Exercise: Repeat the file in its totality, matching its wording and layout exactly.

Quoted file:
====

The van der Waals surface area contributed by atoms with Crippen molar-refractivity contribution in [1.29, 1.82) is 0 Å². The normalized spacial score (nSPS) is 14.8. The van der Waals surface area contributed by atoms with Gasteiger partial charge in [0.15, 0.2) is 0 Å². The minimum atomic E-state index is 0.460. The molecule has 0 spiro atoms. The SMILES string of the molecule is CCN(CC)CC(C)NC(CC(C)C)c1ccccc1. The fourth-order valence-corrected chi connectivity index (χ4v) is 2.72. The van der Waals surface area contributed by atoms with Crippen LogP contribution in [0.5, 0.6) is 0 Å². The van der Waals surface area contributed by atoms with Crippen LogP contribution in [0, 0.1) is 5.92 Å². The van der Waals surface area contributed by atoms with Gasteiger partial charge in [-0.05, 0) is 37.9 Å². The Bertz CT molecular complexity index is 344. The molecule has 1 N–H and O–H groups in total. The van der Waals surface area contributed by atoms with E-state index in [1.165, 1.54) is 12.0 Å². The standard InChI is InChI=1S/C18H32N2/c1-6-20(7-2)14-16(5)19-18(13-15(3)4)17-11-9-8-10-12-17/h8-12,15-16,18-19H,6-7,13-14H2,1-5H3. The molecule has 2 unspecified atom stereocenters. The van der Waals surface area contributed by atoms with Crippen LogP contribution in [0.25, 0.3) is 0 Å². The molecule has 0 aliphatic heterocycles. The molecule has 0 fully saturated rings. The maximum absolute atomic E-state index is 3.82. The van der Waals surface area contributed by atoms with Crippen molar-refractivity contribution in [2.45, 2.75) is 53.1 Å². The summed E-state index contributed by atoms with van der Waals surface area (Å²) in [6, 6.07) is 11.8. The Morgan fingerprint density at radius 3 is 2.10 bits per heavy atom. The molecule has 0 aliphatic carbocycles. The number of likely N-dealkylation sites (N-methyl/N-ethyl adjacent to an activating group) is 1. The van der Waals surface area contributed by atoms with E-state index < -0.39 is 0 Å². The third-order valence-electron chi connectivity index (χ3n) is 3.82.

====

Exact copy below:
The van der Waals surface area contributed by atoms with Crippen molar-refractivity contribution in [1.29, 1.82) is 0 Å². The normalized spacial score (nSPS) is 14.8. The van der Waals surface area contributed by atoms with Gasteiger partial charge in [0.15, 0.2) is 0 Å². The minimum atomic E-state index is 0.460. The molecule has 0 spiro atoms. The SMILES string of the molecule is CCN(CC)CC(C)NC(CC(C)C)c1ccccc1. The fourth-order valence-corrected chi connectivity index (χ4v) is 2.72. The van der Waals surface area contributed by atoms with Crippen LogP contribution in [0.5, 0.6) is 0 Å². The van der Waals surface area contributed by atoms with Crippen LogP contribution in [0, 0.1) is 5.92 Å². The van der Waals surface area contributed by atoms with Gasteiger partial charge in [-0.05, 0) is 37.9 Å². The Bertz CT molecular complexity index is 344. The molecule has 1 N–H and O–H groups in total. The van der Waals surface area contributed by atoms with E-state index in [1.165, 1.54) is 12.0 Å². The standard InChI is InChI=1S/C18H32N2/c1-6-20(7-2)14-16(5)19-18(13-15(3)4)17-11-9-8-10-12-17/h8-12,15-16,18-19H,6-7,13-14H2,1-5H3. The molecule has 2 unspecified atom stereocenters. The van der Waals surface area contributed by atoms with Crippen LogP contribution in [0.25, 0.3) is 0 Å². The molecule has 0 aliphatic heterocycles. The molecule has 0 fully saturated rings. The maximum absolute atomic E-state index is 3.82. The van der Waals surface area contributed by atoms with Crippen molar-refractivity contribution in [2.45, 2.75) is 53.1 Å². The summed E-state index contributed by atoms with van der Waals surface area (Å²) in [6, 6.07) is 11.8. The Morgan fingerprint density at radius 3 is 2.10 bits per heavy atom. The molecule has 0 aliphatic carbocycles. The number of likely N-dealkylation sites (N-methyl/N-ethyl adjacent to an activating group) is 1. The van der Waals surface area contributed by atoms with E-state index < -0.39 is 0 Å². The third-order valence-electron chi connectivity index (χ3n) is 3.82.